What is “News”?
By: Andrea Trapani
Is the definition of “news” simply the timely reporting of events and information? Consider these two examples: headlines covering the same report, on the same day, in two competing newspapers:
“Holiday Sales Growth Predicted to Decline” — Washington Post, September 19, 2006
“Retailers See Strong Sales for Holidays” — New York Times, September 19, 2006
Both articles quote the same report from the National Retail Federation, yet the differences in the news reporting could not be more stark. While the Post characterizes the report as an “early forecast that set a tepid tone for the most important shopping season of the year,” the Times looked at that same report and wrote that “the nation’s retailers are beginning to talk about an above-average shopping season.”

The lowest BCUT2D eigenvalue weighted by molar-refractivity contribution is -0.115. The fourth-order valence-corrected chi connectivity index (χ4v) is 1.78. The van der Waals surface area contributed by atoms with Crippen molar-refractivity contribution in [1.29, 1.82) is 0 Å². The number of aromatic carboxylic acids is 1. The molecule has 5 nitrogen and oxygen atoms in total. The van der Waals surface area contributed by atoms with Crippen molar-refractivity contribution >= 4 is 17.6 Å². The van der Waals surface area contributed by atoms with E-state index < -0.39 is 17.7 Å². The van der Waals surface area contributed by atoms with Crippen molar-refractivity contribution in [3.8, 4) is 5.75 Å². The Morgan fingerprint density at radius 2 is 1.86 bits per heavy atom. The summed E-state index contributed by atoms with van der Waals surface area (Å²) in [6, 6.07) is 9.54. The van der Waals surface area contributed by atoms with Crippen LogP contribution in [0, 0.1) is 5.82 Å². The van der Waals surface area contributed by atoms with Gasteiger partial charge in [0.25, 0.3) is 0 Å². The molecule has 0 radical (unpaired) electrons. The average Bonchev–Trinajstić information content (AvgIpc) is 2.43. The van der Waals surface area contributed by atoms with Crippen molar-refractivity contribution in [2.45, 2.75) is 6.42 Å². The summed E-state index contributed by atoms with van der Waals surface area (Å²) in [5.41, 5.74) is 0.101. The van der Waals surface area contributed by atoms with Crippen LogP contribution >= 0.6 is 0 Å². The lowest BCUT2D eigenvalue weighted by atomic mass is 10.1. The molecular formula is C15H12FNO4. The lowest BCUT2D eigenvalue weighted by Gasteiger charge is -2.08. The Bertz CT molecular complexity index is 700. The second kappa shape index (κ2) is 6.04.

So which is it? And which is the “real” news? Or is the concept of “news” really a matter of perspective, opinion or even agenda?
In the PR business, we are prodded to think about this definition of news everyday, and we urge our clients to take such perspective into account in their media relations strategies. But how can one shape these perceptions, opinions and agendas? Why, hire a PR firm, of course.